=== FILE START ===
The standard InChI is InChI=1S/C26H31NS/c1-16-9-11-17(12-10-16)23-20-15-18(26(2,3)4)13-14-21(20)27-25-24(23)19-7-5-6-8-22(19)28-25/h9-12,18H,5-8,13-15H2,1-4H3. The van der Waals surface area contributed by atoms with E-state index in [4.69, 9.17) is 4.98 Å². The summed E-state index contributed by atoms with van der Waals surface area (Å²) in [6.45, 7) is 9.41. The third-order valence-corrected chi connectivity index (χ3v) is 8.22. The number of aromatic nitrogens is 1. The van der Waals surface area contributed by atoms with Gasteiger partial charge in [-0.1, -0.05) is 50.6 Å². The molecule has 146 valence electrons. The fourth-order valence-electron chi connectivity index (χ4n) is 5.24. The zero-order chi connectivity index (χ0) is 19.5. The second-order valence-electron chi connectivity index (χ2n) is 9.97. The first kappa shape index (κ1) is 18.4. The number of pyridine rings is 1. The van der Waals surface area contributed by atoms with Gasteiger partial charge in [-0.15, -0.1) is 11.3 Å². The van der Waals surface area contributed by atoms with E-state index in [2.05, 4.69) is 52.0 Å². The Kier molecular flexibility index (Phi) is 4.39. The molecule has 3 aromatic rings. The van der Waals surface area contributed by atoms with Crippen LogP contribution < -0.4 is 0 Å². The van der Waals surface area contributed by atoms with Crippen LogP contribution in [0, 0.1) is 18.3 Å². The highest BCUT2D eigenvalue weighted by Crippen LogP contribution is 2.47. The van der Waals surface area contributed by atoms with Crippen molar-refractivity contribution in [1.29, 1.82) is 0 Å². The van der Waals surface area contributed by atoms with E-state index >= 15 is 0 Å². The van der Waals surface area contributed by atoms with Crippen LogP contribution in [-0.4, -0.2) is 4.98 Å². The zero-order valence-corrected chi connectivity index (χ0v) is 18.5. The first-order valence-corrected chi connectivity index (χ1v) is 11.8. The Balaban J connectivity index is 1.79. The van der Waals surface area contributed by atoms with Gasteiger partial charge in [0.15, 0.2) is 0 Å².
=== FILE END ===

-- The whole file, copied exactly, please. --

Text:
The standard InChI is InChI=1S/C26H31NS/c1-16-9-11-17(12-10-16)23-20-15-18(26(2,3)4)13-14-21(20)27-25-24(23)19-7-5-6-8-22(19)28-25/h9-12,18H,5-8,13-15H2,1-4H3. The van der Waals surface area contributed by atoms with E-state index in [4.69, 9.17) is 4.98 Å². The summed E-state index contributed by atoms with van der Waals surface area (Å²) in [6.45, 7) is 9.41. The third-order valence-corrected chi connectivity index (χ3v) is 8.22. The number of aromatic nitrogens is 1. The van der Waals surface area contributed by atoms with Gasteiger partial charge in [-0.1, -0.05) is 50.6 Å². The molecule has 146 valence electrons. The fourth-order valence-electron chi connectivity index (χ4n) is 5.24. The zero-order chi connectivity index (χ0) is 19.5. The second-order valence-electron chi connectivity index (χ2n) is 9.97. The first kappa shape index (κ1) is 18.4. The number of pyridine rings is 1. The van der Waals surface area contributed by atoms with Gasteiger partial charge in [-0.15, -0.1) is 11.3 Å². The van der Waals surface area contributed by atoms with E-state index in [2.05, 4.69) is 52.0 Å². The Kier molecular flexibility index (Phi) is 4.39. The molecule has 3 aromatic rings. The van der Waals surface area contributed by atoms with Crippen LogP contribution < -0.4 is 0 Å². The van der Waals surface area contributed by atoms with Crippen LogP contribution in [0, 0.1) is 18.3 Å². The highest BCUT2D eigenvalue weighted by Crippen LogP contribution is 2.47. The van der Waals surface area contributed by atoms with Crippen molar-refractivity contribution in [1.29, 1.82) is 0 Å². The van der Waals surface area contributed by atoms with E-state index >= 15 is 0 Å². The van der Waals surface area contributed by atoms with Crippen LogP contribution in [-0.4, -0.2) is 4.98 Å². The zero-order valence-corrected chi connectivity index (χ0v) is 18.5. The first-order valence-corrected chi connectivity index (χ1v) is 11.8. The Balaban J connectivity index is 1.79. The van der Waals surface area contributed by atoms with Gasteiger partial charge in [0.15, 0.2) is 0 Å².